Avoid overly bassy, present and bright mics, the NT1A is actually not bad in this respect. I do not find it a harsh mic but the 100Hz bump makes it a tad wooly sounding sometimes. The SE2200 is a tad toppy, potentially harsh IMO, but can flatter the right voice. Peoples experiences will depend on their preamp choices so you will hear different opinions for the same mic.

Choosing the right mic means listening to it. It is not always easy though as many stores do not have such a facility or are willing to load out mics.

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Re: Good Mic for Vocal: Advices for my first purchase

Postby ef37a » Sat Dec 29, 2012 12:29 pm

Huge Longjohns wrote:
You are sure therefore to get a weak sister


Eh? You been at the Christmas sherry, Dave?

Hah! Doc has had me teetotal since 2007! I am drawing on my PA experience. You get all setup and a decent level before ring and then along comes miss Mouse to squeak the minutes and you struggle!

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Re: Good Mic for Vocal: Advices for my first purchase

Postby ef37a » Sat Dec 29, 2012 12:34 pm

Huge Longjohns wrote:Don't forget the dear old Shure SM58. Still absolutely brilliant value for money. For ages it was all I had and I used it on everything including fingerstyle acoustic guitar etc.

Indeed. My son prefers the 57 from capacitors for acoustic git. But again weak sister! We just about coped with a Behringer Xenyx 802 but then I got an A&H ZED 10. Much better.

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Re: Good Mic for Vocal: Advices for my first purchase

Postby The Red Bladder » Sat Dec 29, 2012 1:01 pm

My first choice for vocal in the studio is an SM58 (£80). Then I reach for a M149 (£2600).
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Re: Good Mic for Vocal: Advices for my first purchase

Postby RegressiveRock » Sat Dec 29, 2012 2:25 pm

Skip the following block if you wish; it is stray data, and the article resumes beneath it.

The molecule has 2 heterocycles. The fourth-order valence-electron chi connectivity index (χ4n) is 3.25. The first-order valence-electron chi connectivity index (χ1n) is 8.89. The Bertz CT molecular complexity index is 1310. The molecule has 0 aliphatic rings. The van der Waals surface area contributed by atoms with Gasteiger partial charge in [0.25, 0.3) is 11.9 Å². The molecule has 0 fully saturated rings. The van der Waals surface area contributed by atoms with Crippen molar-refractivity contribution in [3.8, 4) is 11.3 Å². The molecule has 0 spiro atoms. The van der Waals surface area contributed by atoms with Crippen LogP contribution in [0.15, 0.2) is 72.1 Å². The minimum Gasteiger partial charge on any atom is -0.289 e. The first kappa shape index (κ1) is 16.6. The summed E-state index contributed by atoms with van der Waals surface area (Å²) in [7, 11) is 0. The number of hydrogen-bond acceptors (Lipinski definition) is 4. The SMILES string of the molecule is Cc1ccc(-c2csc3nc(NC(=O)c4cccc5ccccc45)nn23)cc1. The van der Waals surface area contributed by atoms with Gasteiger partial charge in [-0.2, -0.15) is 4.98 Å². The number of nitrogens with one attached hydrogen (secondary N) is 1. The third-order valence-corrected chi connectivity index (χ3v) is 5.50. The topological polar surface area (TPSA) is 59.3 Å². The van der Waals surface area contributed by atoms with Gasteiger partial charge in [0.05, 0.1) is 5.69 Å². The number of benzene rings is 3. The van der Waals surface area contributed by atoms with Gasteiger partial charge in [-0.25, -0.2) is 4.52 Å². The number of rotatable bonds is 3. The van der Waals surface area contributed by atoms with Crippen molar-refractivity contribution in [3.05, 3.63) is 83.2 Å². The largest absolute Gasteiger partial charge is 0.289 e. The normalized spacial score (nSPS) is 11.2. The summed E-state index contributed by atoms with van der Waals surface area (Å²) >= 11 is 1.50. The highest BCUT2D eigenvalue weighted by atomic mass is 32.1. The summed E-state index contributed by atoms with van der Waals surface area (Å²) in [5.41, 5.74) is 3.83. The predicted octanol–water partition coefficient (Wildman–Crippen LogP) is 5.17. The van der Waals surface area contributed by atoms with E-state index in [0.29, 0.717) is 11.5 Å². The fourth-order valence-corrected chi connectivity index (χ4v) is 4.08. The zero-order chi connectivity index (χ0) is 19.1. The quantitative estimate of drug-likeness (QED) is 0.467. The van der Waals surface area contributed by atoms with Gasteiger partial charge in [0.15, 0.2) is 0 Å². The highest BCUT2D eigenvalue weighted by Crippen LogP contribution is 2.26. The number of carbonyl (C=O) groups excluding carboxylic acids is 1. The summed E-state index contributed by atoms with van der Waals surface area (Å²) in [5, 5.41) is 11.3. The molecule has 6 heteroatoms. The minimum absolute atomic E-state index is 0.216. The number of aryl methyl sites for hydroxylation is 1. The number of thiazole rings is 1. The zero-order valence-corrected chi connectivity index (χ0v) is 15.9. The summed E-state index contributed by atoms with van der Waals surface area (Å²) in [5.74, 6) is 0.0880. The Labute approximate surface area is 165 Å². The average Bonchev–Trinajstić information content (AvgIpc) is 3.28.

Huge Longjohns wrote:
You are sure therefore to get a weak sister


Eh? You been at the Christmas sherry, Dave?

Aha! Don't you just love autocorrect!

Dave's point is however a fair one.

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Re: Good Mic for Vocal: Advices for my first purchase

Postby Bob Bickerton » Sat Dec 29, 2012 8:52 pm

Interesting comments about the SM58. I have around ten different stage vocal mics and the SM58 is my (and my two bat earred fellow engineers) least favourite on most voices following a series of live A/B tests. If this is true, then an argument could be made to purchase a 'nice' sounding stage mic and make do with it! Worthy options to try would be the Sennheiser e840, e845 and the Electrovoice RE510.

The cheaper LDCs I've tried haven't done it for me, especially in the top end, but I'd heartily recommend the SM7, which works well on a number of voices. The fairly new Sennheiser MK4 is impressive, a silkier top end rather than hard like so many of its cheap cousins, but perhaps better suited to female vocals where some air is required.

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Re: Good Mic for Vocal: Advices for my first purchase

Postby jasno84 » Sun Dec 30, 2012 5:59 pm

Thanks for all the advices,